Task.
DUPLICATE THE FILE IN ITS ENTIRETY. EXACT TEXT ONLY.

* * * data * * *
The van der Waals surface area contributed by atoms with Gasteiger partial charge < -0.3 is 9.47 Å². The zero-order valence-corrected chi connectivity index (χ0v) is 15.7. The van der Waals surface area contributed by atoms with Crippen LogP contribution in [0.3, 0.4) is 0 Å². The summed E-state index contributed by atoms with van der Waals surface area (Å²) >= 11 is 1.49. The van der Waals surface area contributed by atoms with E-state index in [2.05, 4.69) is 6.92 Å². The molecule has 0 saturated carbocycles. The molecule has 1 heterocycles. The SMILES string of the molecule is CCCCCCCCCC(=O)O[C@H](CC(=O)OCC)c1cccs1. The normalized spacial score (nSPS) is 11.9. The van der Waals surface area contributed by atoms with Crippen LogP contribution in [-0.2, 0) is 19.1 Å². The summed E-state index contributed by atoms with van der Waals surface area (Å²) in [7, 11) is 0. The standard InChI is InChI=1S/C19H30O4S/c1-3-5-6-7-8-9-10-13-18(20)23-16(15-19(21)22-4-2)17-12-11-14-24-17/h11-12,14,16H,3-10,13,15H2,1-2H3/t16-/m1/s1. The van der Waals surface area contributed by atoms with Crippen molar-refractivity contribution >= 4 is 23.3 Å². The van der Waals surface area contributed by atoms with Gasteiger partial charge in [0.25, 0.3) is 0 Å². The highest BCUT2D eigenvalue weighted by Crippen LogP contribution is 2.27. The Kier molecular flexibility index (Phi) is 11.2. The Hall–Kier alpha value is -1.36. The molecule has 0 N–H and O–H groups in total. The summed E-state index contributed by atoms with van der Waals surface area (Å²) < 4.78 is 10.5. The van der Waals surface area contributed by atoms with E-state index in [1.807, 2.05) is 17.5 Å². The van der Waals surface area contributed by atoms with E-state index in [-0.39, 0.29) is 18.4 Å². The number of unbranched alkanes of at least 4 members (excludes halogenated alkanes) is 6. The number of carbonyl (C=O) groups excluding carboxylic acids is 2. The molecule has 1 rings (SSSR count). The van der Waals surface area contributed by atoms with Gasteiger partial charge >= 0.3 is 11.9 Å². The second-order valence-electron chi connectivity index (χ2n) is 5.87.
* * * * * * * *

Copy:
The van der Waals surface area contributed by atoms with Gasteiger partial charge < -0.3 is 9.47 Å². The zero-order valence-corrected chi connectivity index (χ0v) is 15.7. The van der Waals surface area contributed by atoms with Crippen LogP contribution in [0.3, 0.4) is 0 Å². The summed E-state index contributed by atoms with van der Waals surface area (Å²) >= 11 is 1.49. The van der Waals surface area contributed by atoms with E-state index in [2.05, 4.69) is 6.92 Å². The molecule has 0 saturated carbocycles. The molecule has 1 heterocycles. The SMILES string of the molecule is CCCCCCCCCC(=O)O[C@H](CC(=O)OCC)c1cccs1. The normalized spacial score (nSPS) is 11.9. The van der Waals surface area contributed by atoms with Crippen LogP contribution in [-0.2, 0) is 19.1 Å². The summed E-state index contributed by atoms with van der Waals surface area (Å²) in [7, 11) is 0. The standard InChI is InChI=1S/C19H30O4S/c1-3-5-6-7-8-9-10-13-18(20)23-16(15-19(21)22-4-2)17-12-11-14-24-17/h11-12,14,16H,3-10,13,15H2,1-2H3/t16-/m1/s1. The van der Waals surface area contributed by atoms with Crippen molar-refractivity contribution >= 4 is 23.3 Å². The van der Waals surface area contributed by atoms with Gasteiger partial charge in [0.25, 0.3) is 0 Å². The highest BCUT2D eigenvalue weighted by Crippen LogP contribution is 2.27. The Kier molecular flexibility index (Phi) is 11.2. The Hall–Kier alpha value is -1.36. The molecule has 0 N–H and O–H groups in total. The summed E-state index contributed by atoms with van der Waals surface area (Å²) < 4.78 is 10.5. The van der Waals surface area contributed by atoms with E-state index in [1.807, 2.05) is 17.5 Å². The van der Waals surface area contributed by atoms with E-state index in [-0.39, 0.29) is 18.4 Å². The number of unbranched alkanes of at least 4 members (excludes halogenated alkanes) is 6. The number of carbonyl (C=O) groups excluding carboxylic acids is 2. The molecule has 1 rings (SSSR count). The van der Waals surface area contributed by atoms with Gasteiger partial charge >= 0.3 is 11.9 Å². The second-order valence-electron chi connectivity index (χ2n) is 5.87.